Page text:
Book Hangover

Penguin orange book spines

Good afternoon, fellow Bookworms!

I am still “recovering” from the epic that is A Little Life, having read it in time for the meeting last Thursday – I had thought it was Friday, but it wasn’t. At least I found out in time and finished the book, which now leaves me with the old bookworm question of what the hell do I read next?! I think it’s fair to say that this is a big problem when you have finished a particular series of books, but it can also be true for those of us who have just finished one big, long, chunky book!

I don’t think my next one is going to be my book club book, I think we’re back to the bad old days of me not being into whatever we’re reading, which, in this instance, is Deep Water, by Patricia Highsmith. I think there’s a few issues here…

  1. I have just finished reading a rather large, and quite emotionally-taxing at times, work of fiction from which I am still having a Book Hangover!
  2. At our book club meeting, I was one of those who wanted to read King of the World, a biography of Muhammad Ali.
  3. Much as many other readers love them, I guess I am just not into crime novels or thrillers. I don’t know why, but they’re not my go-to genre. As I said, for many, it is their favourite kind of book, but I’ve always been different.
  4. Several other books in my room are giving me the eye!

I did finish one book off last night, getting yet another finished book onto my Goodreads Challenge, but then again, that was non-fiction. It was The Rules of the Game, by Pierluigi Collina, the former referee, and a very interesting and informative read for a footy fan like myself!

I tried to read the Highsmith an hour or so ago, just thought “chill out and try to read some, see if it floats your boat, Joanne. It might manage to hold your interest.”

But it didn’t, and other books here in my room were saying “Yoo hoo! Over here! Read me instead!” The book club next meets on 4th July, but whether I’m even going to have read much of Deep Water by then is highly debatable. It faces far too much competition from the vast hoards of reading matter here in my room. Plus, as I said, I’m having a Book Hangover from A Little Life, so perhaps my best bets are non-fiction books or perhaps some YA. I don’t think Patricia Highsmith is going to do it for me as I recover from Hanya Yanagihara’s epic novel!

Not even a tedious 0-0 draw in the European Championships can entice me into the wrong book! I will read while watching footy on the telly if I’m waiting for the boring tossers to score a goal or two, lol, but England v Slovakia last night just saw me getting some of Collina’s autobiography read. If I’m watching footy, I might as well read about footy! It’s up to the players to distract me from my book. I guess I should have watched Wales vs Russia instead, a game which Wales won 3-0 to top our group and send the Russians packing back home to Moscow.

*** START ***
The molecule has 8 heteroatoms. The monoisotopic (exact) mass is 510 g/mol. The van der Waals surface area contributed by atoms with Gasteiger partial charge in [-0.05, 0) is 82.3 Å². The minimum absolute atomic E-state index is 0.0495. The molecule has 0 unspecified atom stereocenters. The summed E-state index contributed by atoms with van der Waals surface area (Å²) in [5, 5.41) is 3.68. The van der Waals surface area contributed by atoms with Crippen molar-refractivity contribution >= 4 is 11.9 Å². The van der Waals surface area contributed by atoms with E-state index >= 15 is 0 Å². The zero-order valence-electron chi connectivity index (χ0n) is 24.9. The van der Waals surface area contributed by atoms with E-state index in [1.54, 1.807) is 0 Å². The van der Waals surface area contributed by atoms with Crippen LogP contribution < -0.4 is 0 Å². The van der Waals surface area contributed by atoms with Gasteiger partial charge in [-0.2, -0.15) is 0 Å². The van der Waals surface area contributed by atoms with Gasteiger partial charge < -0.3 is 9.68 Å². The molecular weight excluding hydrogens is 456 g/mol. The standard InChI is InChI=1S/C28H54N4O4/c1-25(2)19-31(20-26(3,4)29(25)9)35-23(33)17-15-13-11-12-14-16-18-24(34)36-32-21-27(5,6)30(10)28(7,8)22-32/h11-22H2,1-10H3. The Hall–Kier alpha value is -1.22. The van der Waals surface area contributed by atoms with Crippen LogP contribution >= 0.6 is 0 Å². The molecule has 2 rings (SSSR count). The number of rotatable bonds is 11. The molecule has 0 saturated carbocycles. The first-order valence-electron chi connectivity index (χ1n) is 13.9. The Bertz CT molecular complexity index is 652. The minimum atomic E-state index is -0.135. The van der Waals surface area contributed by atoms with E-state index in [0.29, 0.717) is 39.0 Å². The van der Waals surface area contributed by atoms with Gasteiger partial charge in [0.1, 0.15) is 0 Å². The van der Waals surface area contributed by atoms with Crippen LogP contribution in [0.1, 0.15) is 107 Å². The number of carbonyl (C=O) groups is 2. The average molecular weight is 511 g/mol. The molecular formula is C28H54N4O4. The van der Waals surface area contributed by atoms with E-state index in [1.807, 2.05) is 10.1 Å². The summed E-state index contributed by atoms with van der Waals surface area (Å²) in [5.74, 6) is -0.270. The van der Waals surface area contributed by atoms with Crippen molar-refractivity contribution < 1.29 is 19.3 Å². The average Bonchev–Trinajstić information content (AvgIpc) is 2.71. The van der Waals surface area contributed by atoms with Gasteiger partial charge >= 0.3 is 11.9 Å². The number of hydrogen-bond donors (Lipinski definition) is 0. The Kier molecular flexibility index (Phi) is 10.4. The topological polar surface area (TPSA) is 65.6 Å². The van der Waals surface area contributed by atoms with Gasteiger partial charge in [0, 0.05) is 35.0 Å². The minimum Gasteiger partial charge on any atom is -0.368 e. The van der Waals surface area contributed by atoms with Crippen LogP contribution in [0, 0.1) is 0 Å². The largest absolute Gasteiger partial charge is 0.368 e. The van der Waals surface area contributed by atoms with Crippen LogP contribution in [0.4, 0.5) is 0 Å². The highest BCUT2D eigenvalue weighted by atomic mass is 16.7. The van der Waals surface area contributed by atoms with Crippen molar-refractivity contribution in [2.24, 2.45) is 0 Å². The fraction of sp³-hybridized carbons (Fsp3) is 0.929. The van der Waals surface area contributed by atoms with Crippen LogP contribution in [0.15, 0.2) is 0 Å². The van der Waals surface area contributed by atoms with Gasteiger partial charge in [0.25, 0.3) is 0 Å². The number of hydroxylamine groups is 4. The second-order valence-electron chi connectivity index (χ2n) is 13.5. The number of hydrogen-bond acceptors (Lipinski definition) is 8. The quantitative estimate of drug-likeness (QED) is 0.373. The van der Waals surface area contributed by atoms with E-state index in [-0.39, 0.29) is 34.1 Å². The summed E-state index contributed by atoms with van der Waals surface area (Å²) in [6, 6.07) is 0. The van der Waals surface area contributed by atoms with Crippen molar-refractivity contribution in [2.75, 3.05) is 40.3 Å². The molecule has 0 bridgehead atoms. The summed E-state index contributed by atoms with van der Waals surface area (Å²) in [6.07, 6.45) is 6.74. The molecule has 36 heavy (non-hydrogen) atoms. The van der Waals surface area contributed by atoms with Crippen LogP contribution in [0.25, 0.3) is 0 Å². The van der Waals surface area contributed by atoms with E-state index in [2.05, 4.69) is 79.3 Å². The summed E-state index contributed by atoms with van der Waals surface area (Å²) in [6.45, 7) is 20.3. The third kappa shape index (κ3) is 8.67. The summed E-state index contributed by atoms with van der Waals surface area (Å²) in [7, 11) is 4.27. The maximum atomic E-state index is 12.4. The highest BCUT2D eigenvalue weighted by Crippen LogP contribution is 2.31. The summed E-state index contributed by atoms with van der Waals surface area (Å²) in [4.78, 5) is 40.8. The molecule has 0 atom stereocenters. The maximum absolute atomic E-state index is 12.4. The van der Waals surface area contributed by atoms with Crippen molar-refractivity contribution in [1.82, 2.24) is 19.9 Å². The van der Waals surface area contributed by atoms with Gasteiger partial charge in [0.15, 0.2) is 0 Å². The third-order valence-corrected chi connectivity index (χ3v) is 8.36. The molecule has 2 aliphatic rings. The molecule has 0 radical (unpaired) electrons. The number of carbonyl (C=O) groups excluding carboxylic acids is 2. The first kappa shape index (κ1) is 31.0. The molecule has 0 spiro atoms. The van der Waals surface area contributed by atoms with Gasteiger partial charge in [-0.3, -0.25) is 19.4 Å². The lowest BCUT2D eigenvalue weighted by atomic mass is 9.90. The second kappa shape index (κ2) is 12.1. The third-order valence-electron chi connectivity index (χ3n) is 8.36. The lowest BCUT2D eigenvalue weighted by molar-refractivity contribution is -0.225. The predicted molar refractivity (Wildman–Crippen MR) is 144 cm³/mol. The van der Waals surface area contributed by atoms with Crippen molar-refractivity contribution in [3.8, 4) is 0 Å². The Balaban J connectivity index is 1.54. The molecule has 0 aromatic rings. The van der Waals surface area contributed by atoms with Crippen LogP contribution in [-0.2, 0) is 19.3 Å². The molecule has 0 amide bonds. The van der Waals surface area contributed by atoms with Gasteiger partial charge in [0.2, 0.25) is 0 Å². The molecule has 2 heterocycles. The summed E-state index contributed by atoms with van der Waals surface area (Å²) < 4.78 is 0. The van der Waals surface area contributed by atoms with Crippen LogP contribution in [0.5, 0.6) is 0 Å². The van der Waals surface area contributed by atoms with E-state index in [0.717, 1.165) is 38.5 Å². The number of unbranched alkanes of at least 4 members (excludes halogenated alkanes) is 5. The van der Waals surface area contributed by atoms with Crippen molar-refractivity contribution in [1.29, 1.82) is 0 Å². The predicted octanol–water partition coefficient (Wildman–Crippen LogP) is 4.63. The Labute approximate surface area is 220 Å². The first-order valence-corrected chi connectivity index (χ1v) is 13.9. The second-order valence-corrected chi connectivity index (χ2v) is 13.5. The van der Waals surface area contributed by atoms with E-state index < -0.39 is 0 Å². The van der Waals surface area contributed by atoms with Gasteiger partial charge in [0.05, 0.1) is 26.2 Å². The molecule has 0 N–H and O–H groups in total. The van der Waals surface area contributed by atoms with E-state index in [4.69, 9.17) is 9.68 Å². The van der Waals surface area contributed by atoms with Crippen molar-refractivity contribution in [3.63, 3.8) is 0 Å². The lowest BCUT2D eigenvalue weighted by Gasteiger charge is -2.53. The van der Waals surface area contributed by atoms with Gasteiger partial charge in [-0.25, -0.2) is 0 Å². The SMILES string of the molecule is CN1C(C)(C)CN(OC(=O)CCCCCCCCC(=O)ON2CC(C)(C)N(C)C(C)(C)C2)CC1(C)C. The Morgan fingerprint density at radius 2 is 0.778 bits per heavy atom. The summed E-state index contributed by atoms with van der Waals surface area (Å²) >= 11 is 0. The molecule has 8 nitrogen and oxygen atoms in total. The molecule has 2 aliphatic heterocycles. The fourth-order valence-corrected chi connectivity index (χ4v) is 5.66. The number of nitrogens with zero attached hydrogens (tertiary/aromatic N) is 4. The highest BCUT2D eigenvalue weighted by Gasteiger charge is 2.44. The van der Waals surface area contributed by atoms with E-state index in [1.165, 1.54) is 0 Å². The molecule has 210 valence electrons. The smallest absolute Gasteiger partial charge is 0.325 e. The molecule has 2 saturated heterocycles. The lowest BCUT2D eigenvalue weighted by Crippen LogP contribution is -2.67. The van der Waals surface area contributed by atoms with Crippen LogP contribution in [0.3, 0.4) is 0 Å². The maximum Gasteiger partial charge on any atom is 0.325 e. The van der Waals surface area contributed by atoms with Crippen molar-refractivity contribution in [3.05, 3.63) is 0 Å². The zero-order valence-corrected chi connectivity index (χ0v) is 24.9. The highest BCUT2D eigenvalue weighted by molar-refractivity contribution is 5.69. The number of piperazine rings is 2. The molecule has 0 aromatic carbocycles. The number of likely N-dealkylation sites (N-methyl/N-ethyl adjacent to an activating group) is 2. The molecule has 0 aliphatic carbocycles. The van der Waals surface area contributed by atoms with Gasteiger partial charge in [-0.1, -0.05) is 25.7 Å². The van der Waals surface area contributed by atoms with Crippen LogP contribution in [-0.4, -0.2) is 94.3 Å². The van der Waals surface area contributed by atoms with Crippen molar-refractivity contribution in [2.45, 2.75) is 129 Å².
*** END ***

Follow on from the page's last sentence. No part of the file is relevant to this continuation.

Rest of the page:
I’ve just found an interesting book on the landing, on our bookshelves near the bathroom. There’s Only Two David Beckhams, by John O’Farrell, could be my Footy Book now that I’ve finished the Collina. Or I could carry on with Fergie’s book, Leading, which I could do with getting on with. I could also do with getting on with Martin Meijer’s biography of Louis van Gaal. Still annoyed at United for not having a parade after we won the FA Cup last month, and for getting rid of LvG so quickly. They should have let Louis enjoy that weekend after having won us the cup, before parting company with him and appointing that egotistical knobhead, Jose Mourinho!

Talking of footy, Northern Ireland v Germany just kicked off as I type this!

Oh well, I’ll give the Highsmith book around 50 pages if I can. If it still doesn’t float my boat, it probably won’t.

Anyway, onto other book-related matters, and something I’ve touched on previously… the publishing world and its stupid, unnecessary and rather outdated fixations! By this, I mean the idea that, because I’m a female reader, I will want books written by women and in which the main characters are women. I would love to meet these idiots and reassure them that, in the nicest possible way, I really couldn’t give a shit! Look I’ve just read A Little Life, for crying out loud! Written by a woman, as if that even matters, which it doesn’t to me, but the four main characters are all blokes, as are most of the other significant characters in that book, and I loved it! I really am not arsed in the slightest, so there is no need to worry about pointless crap like that!